$17,550 fines for giving false information
The Captain and Chief Officer of an Isle of Man flagged bulk carrier, Emile Bulker, gave false information to Maritime NZ after a crewman passed out because of lack of oxygen in the ship’s poorly-ventilated hold.
Captain Walter Damian and Chief Officer Ian Dalingding pleaded guilty to providing false information to Maritime NZ when they appeared in Wellington District Court on Thursday.
They were fined $13,500 and $ 4050 respectively.
Captain Damian also pleaded guilty to permitting dangerous activity.
A reparation payment of 10,000 for emotional harm has been awarded to the victim
The incident occurred at the Port of Tauranga on Friday, September 6, when the crewman was working in a hold containing palm kernel.
Palm kernel is known to deplete oxygen in the air.
Fire and Emergency NZ rescued the unconscious man from the ship’s cargo-hold. He was taken to the Tauranga Hospital and placed in an induced coma.
He was discharged from hospital on Tuesday September 10.
Maritime NZ investigated, and the Captain and Chief Officer gave false information claiming that assessment and gas tests of the cargo-hold had been done, and the hold was safe to work in. None of that was true.
Oxygen depletion and gas build up in ships’ holds is an internationally known risk and a major concern for Maritime NZ, says a statement from Maritime New Zealand.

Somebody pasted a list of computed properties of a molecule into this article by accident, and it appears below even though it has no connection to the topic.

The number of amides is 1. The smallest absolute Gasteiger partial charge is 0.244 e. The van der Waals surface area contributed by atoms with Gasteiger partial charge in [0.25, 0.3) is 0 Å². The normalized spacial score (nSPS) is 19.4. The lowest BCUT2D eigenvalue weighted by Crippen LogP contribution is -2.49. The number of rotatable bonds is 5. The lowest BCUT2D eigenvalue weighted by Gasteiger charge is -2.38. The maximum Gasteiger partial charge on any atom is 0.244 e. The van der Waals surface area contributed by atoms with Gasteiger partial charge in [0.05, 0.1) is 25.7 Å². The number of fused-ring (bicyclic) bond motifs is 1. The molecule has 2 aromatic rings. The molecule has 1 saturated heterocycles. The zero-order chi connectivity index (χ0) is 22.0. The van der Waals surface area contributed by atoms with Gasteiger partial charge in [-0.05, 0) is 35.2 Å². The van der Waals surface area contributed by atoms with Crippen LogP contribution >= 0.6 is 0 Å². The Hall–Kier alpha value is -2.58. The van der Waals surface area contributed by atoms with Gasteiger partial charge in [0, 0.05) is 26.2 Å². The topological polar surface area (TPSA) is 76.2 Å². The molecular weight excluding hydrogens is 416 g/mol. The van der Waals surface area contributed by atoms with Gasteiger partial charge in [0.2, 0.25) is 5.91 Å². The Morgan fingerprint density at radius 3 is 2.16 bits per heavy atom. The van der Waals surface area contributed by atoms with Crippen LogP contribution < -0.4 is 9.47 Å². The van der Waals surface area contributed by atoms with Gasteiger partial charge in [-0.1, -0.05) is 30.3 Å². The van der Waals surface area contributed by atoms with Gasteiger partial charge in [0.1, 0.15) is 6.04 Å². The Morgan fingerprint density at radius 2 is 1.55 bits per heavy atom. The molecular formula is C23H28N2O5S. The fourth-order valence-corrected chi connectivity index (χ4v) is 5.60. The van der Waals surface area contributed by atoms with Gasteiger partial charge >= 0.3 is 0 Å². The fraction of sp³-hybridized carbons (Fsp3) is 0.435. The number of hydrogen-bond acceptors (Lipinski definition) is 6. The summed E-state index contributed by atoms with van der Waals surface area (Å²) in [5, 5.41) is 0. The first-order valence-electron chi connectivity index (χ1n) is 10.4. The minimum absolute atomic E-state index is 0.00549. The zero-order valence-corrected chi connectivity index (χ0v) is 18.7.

International law requires operators to have a Safety Management System or a ship which sets out safety procedures to ensure that entry into enclosed spaces like cargo holds is properly evaluated for risk and that those risks are effectively managed.
“People’s safety is our primary concern,” says Maritime NZ’s central region compliance manager Michael-Paul Abbott.
“Maritime NZ takes all steps to ensure the safety of maritime operations in New Zealand, including aboard foreign ships in our waters, in accordance with international law.
“As well as taking the prosecution, we have shared information about the incident and this ship with other Asia-Pacific countries’ maritime authorities, and reported it to the Isle of Man registry.
“This is part of an international system for monitoring ships that are involved in incidents – we help each other keep shipping safe.”